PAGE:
Life knocks everyone to their knees at some point—doesn’t matter who you are. Most likely, you’ll be knocked down a lot more than once. If I’ve learned anything in life, it’s that the road to success is full of pitfalls and setbacks. The people who arrive are the ones that keep fighting after everything seems lost.
In 1971, my career was picking up as a radio host and color commentator for the Miami Dolphins. Despite the progress in my career, I still wasn’t making much money. One month, I was running low on funds and wrote a bad check. Stupid. Even though the case was eventually thrown out, I had to go through the embarrassment of being arrested and taken in for a mug shot. I was also “dismissed” from my job. Bad day.
It’s the “bad days” that make the difference in people’s lives. How do you respond when you hit rock bottom? Do you fight or fold? Thankfully, my instinct was just to keep pressing forward. I had clear goals since I was a kid—and I wasn’t going to let a few setbacks stop me. Eventually, I got my job back. Six years after the mug shot, I was hired to do a national radio show that was a huge success. Fourteen years after the mug shot, I was hired by CNN to host Larry King Live. None of that would have happened if I’d have lost faith in myself.
My decision to keep fighting—no matter how hard things got—is why I’ve been successful.
I’m often asked for advice by younger people who are trying to make a mark in their career. My answer: NEVER GIVE UP. It’s that simple. I tell them to just keep showing up and things will work out. I really believe that.
But the question I’ve been thinking about more, lately, is—why I didn’t give up when so many others do? There were many times that it would have been easy to think that I didn’t have what it takes—to fold up shop and go back home to New York. There were many times that I could’ve chosen a different path. But I didn’t. In fact, I never even thought of giving up. Why?
I don’t have a definitive answer for that question, but I do believe that three factors contributed to my tendency to keep fighting after others often quit…
NUMBER ONE: Environment. I grew up in Brooklyn and went Lafayette High School. It wasn’t a rich school—but it has some of the most distinguished alumni of any high school in the country. Thirteen major league baseball players, including Sandy Koufax, went there. World-renown scientists, business people, artists and entertainers also attended my high school. Something about that environment that nurtured success. Quitting wasn’t part of our culture.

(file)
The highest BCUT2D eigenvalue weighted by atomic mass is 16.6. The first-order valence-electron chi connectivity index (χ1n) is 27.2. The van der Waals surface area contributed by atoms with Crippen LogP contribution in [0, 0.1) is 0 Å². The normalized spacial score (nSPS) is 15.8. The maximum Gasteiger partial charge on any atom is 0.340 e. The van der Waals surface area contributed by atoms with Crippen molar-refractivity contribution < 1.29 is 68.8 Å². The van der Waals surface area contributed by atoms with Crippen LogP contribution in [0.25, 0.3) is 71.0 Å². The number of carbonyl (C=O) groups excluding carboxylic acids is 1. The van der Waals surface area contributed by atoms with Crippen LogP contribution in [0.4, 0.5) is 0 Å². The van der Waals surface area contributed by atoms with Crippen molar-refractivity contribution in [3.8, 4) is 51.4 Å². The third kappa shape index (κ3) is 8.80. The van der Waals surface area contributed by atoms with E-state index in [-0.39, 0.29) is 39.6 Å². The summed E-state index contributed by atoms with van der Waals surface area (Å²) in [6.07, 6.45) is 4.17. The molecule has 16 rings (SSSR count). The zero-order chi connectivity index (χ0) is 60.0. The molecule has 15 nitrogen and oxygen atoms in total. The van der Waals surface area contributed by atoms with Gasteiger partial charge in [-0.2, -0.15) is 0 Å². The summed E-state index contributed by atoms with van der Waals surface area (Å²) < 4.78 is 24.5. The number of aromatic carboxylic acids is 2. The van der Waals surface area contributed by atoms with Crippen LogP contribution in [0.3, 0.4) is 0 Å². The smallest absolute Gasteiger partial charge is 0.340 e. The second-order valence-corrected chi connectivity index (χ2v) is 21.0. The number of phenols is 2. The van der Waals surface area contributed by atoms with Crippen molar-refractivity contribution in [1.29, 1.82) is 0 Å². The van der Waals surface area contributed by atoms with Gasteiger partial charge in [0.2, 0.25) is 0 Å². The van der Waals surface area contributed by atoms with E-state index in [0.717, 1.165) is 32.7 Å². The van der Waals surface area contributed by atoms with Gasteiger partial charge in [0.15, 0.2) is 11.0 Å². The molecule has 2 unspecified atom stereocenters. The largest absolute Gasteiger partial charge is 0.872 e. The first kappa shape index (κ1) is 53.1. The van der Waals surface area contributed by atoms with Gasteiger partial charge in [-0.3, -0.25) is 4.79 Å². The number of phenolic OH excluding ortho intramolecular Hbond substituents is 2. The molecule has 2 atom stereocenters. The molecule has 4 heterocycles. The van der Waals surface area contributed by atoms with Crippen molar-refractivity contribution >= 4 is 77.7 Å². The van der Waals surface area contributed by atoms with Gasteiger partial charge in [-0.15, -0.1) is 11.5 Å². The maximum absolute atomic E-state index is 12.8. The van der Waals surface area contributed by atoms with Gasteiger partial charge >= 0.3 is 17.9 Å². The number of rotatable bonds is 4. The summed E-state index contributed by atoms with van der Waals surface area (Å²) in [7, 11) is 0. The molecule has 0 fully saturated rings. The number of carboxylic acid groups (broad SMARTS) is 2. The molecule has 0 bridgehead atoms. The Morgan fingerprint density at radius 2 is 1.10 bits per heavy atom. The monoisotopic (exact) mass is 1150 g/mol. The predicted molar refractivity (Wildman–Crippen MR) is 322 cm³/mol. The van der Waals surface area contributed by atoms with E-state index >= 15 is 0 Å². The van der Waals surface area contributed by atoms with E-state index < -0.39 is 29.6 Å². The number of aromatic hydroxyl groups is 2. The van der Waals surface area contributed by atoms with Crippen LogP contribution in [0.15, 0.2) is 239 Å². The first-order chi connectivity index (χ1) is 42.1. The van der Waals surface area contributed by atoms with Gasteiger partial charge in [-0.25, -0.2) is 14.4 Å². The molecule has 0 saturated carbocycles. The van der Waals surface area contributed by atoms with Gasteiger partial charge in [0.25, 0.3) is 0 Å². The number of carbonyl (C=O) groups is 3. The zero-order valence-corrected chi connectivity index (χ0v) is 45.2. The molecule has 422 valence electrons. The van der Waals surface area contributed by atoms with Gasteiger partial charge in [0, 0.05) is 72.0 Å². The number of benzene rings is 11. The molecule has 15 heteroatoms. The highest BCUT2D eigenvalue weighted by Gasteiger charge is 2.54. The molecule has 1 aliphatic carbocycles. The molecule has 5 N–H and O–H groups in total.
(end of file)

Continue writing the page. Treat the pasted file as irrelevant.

NUMBER TWO: Heritage. This idea relates closely to the first, but it’s a little different. I came from an Orthodox Jewish family. Many of my friends growing up were Jewish. Our heritage was 5000 years of struggle and beating the odds. Hearing these stories over and over again when I was younger made an impact on me. I learned that adversity always accompanied worthwhile goals. That understanding gave me clear direction when things got tough.
NUMBER THREE: Passion. Probably the biggest reason that I kept going when many others give up is because I love what I do. Literally. I would do it for free (don’t tell anyone!). I dreamed of being on the radio for as long as I can remember. I never wanted to do anything else. And so, giving up wasn’t really an option. Sure, I had to take side jobs to make do at times. I worked at UPS for a while. But I always knew that I would follow my dream of being a broadcaster. That consistency of purpose is what allowed me to break through the obstacles that stood between me and my dreams.
The good news about these three factors is that each of us can take advantage of them. Maybe you didn’t grow up in a successful neighborhood—but you can always choose who you spend time with. And that decision can shape the course of your life. You also can look to your heritage to find examples of people who overcame really hard things. If you’re alive today, there are people in your gene pool who dealt with, and overcame, hardship. Their blood runs through your veins.
Finally, no matter who you are, you can find a career and fall in love with it. If you’re already doing something you love—stick with it! You only have one life, and you should enjoy what you do. Of course, there are always financial considerations. But, you shouldn’t make money the primary reason for your work. People who do that risk losing their motivation as they barter days of their lives for dollars in their pockets. But the people who do something that they love—these folks have a long-term, sustainable advantage over others. They can last through adversity because their work isn’t just about the money.
If you’ve recently been knocked down, I hope that these ideas help you. They’ve certainly helped me. And, if you haven’t been knocked down in a while—well, it’s coming. It’s just part of life. But, when you face adversity, don’t let it stop you from fighting for your dreams—especially on the hard days. Your decision to keep fighting on in spite of adversity is among the most important decisions you’ll ever make.